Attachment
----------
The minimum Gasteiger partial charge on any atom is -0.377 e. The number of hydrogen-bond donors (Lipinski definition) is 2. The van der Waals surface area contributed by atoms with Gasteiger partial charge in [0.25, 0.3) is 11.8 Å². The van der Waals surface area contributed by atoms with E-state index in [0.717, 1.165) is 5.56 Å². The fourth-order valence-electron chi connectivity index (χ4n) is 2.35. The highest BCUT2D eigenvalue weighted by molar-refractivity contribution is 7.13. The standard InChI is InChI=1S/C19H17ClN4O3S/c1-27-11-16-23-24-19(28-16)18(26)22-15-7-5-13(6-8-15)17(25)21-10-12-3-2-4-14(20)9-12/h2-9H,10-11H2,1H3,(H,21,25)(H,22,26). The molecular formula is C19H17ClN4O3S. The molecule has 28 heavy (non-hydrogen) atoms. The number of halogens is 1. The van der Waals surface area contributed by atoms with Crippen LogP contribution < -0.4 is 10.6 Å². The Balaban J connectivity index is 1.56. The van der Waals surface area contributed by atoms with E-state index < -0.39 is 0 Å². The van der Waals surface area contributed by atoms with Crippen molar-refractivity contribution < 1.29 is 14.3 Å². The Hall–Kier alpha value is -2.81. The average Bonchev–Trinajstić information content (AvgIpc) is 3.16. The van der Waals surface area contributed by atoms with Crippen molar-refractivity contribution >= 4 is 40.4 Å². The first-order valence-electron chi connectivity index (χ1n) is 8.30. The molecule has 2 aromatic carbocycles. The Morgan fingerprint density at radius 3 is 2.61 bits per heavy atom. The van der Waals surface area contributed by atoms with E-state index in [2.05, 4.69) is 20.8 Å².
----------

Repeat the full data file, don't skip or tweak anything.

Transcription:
The minimum Gasteiger partial charge on any atom is -0.377 e. The number of hydrogen-bond donors (Lipinski definition) is 2. The van der Waals surface area contributed by atoms with Gasteiger partial charge in [0.25, 0.3) is 11.8 Å². The van der Waals surface area contributed by atoms with E-state index in [0.717, 1.165) is 5.56 Å². The fourth-order valence-electron chi connectivity index (χ4n) is 2.35. The highest BCUT2D eigenvalue weighted by molar-refractivity contribution is 7.13. The standard InChI is InChI=1S/C19H17ClN4O3S/c1-27-11-16-23-24-19(28-16)18(26)22-15-7-5-13(6-8-15)17(25)21-10-12-3-2-4-14(20)9-12/h2-9H,10-11H2,1H3,(H,21,25)(H,22,26). The molecular formula is C19H17ClN4O3S. The molecule has 28 heavy (non-hydrogen) atoms. The number of halogens is 1. The van der Waals surface area contributed by atoms with Crippen LogP contribution < -0.4 is 10.6 Å². The Balaban J connectivity index is 1.56. The van der Waals surface area contributed by atoms with E-state index < -0.39 is 0 Å². The van der Waals surface area contributed by atoms with Crippen molar-refractivity contribution < 1.29 is 14.3 Å². The Hall–Kier alpha value is -2.81. The average Bonchev–Trinajstić information content (AvgIpc) is 3.16. The van der Waals surface area contributed by atoms with Crippen molar-refractivity contribution >= 4 is 40.4 Å². The first-order valence-electron chi connectivity index (χ1n) is 8.30. The molecule has 2 aromatic carbocycles. The Morgan fingerprint density at radius 3 is 2.61 bits per heavy atom. The van der Waals surface area contributed by atoms with E-state index in [2.05, 4.69) is 20.8 Å².